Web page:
Monitor changes to system and software artifacts driven by requirements changes, iterative development, and deficiency reports for security impacts.

Review delivery and installation processes for security risks.

Review test plans and test equipment to ensure they will adequately address security requirements, given changes to system and software artifacts.

Review operator, user, and maintenance manuals and associated processes for security risks.

Ensure security-related configuration management and control practices are established and ready for use in the operational environment and maintenance facility, review regression testing procedures, and participate in C&A activities.


Monitor Delivery and Validation of Initial Capability          


Ensure the system (or first increment of capability) is acceptable for use in the operational environment.

Typical Artifacts: System hardware and software; installation and configuration management procedures and report; acceptance report; verification/validation records; operator, user, and maintenance manuals; system security plan; other deliverable documentation; deficiency reports; C&A report; and assurance cases and evidence.


Software Security Actions:

Review artifacts.

Monitor installation process to ensure appropriate configuration of deployed system. Document and resolve security risks and issues.

Monitor initial operations and early defect reports and change requests. Monitor change procedures, if applicable, for security risks and issues.

Ensure security-related configuration management and control practices are applied, and participate in C&A activities.

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List of Suggested Security Awareness Raising Methods

Posted in Business (600),Compliances (1300),Security (1500) by Guest on the March 28th, 2010

The following topics are not organized in priority order; they are instead clustered by the type of communication involved.  Consider this list to be a menu from which appropriate activities may be selected.  The policy writer should not select just one or two of the following methods, but ten or twenty of them.  Repetition of information security policy ideas is essential; repetition impresses users and other audiences with the importance that management places on information security.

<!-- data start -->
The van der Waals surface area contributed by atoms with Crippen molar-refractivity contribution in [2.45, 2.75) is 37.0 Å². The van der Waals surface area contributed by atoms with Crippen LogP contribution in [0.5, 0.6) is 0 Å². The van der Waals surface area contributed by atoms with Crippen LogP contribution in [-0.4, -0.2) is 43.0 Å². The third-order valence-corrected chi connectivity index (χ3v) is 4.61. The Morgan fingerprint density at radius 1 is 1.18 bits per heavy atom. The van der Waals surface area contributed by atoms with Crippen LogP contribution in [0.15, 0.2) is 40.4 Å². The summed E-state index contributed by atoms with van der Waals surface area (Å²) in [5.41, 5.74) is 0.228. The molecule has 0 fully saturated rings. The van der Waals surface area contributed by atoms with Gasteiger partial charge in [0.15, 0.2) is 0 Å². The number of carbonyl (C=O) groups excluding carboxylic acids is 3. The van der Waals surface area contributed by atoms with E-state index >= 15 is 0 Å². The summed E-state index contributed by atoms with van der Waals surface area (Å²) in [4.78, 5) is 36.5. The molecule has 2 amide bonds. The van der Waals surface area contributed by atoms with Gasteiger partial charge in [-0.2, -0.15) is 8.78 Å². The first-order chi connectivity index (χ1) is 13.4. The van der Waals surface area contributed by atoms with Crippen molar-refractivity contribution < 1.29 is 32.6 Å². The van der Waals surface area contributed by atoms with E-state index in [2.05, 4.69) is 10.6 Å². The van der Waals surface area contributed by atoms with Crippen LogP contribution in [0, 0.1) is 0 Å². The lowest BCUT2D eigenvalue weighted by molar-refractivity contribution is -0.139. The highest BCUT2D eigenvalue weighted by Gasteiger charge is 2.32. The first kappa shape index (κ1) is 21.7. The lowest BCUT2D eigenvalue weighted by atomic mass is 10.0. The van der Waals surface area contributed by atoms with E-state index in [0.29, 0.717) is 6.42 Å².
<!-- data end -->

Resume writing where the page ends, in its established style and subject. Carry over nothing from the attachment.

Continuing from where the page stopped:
Provide special classroom-style training courses at convenient locations every year or so (for users, systems administrators, remote site information security coordinators, new hires, and other audiences  identified  in a needs analysis.

Deliver policy ideas and other material at new employee orientation. Send influential information systems staff to off-site information security conferences. Hold video conferences where people from various sites discuss security Stage vulnerability demonstrations (aka tiger-team attacks or penetration attacks).

Conduct risk assessments, especially when interviewing and other methods are used to engage staff in the Process:

  • Give small prizes like free lunches to exemplary staff
  • Conduct EDP audits, actually checking the extent to which compliance exists
  • Initiate an unauthorized software duplication inventory project where personal computers are checked for  Illegal software
  • Integrate security content with other face-to-face computer training materials
  • Establish and promote the existence of a management information security oversight committee
  • Establish a committee of systems administrators and other first-line staff who must deal with information security
  • Start disciplining staff for violations of information security policies, and let the reasons why disciplinary actions were used be known to others
  • Initiate strategic planning, new product development, and other initiatives which see information and information systems as a key to future competitive advantage
  • Prevent the use of certain new and desired system services (such as Internet access) until certain security projects (like a firewall) have been completed